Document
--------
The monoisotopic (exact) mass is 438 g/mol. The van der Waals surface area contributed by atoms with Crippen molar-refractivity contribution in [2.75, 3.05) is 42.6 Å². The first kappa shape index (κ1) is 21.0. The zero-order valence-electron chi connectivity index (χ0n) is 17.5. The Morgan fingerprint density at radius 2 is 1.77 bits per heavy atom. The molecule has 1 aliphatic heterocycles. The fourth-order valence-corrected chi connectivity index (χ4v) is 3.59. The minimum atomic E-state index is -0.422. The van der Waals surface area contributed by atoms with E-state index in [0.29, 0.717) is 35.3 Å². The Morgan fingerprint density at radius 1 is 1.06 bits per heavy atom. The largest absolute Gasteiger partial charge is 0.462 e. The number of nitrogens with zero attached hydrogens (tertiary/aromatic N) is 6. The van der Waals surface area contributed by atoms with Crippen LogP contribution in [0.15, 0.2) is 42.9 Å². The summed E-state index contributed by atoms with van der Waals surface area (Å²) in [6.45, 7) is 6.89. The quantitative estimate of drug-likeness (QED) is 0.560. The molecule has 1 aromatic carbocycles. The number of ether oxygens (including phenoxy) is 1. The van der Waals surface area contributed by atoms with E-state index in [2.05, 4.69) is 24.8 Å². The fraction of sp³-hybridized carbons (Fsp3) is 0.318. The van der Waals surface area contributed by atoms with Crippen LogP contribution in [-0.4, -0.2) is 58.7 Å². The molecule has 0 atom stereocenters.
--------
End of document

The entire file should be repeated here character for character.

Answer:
The monoisotopic (exact) mass is 438 g/mol. The van der Waals surface area contributed by atoms with Crippen molar-refractivity contribution in [2.75, 3.05) is 42.6 Å². The first kappa shape index (κ1) is 21.0. The zero-order valence-electron chi connectivity index (χ0n) is 17.5. The Morgan fingerprint density at radius 2 is 1.77 bits per heavy atom. The molecule has 1 aliphatic heterocycles. The fourth-order valence-corrected chi connectivity index (χ4v) is 3.59. The minimum atomic E-state index is -0.422. The van der Waals surface area contributed by atoms with E-state index in [0.29, 0.717) is 35.3 Å². The Morgan fingerprint density at radius 1 is 1.06 bits per heavy atom. The largest absolute Gasteiger partial charge is 0.462 e. The number of nitrogens with zero attached hydrogens (tertiary/aromatic N) is 6. The van der Waals surface area contributed by atoms with Crippen LogP contribution in [0.15, 0.2) is 42.9 Å². The summed E-state index contributed by atoms with van der Waals surface area (Å²) in [6.45, 7) is 6.89. The quantitative estimate of drug-likeness (QED) is 0.560. The molecule has 1 aromatic carbocycles. The number of ether oxygens (including phenoxy) is 1. The van der Waals surface area contributed by atoms with E-state index in [2.05, 4.69) is 24.8 Å². The fraction of sp³-hybridized carbons (Fsp3) is 0.318. The van der Waals surface area contributed by atoms with Crippen LogP contribution in [-0.4, -0.2) is 58.7 Å². The molecule has 0 atom stereocenters.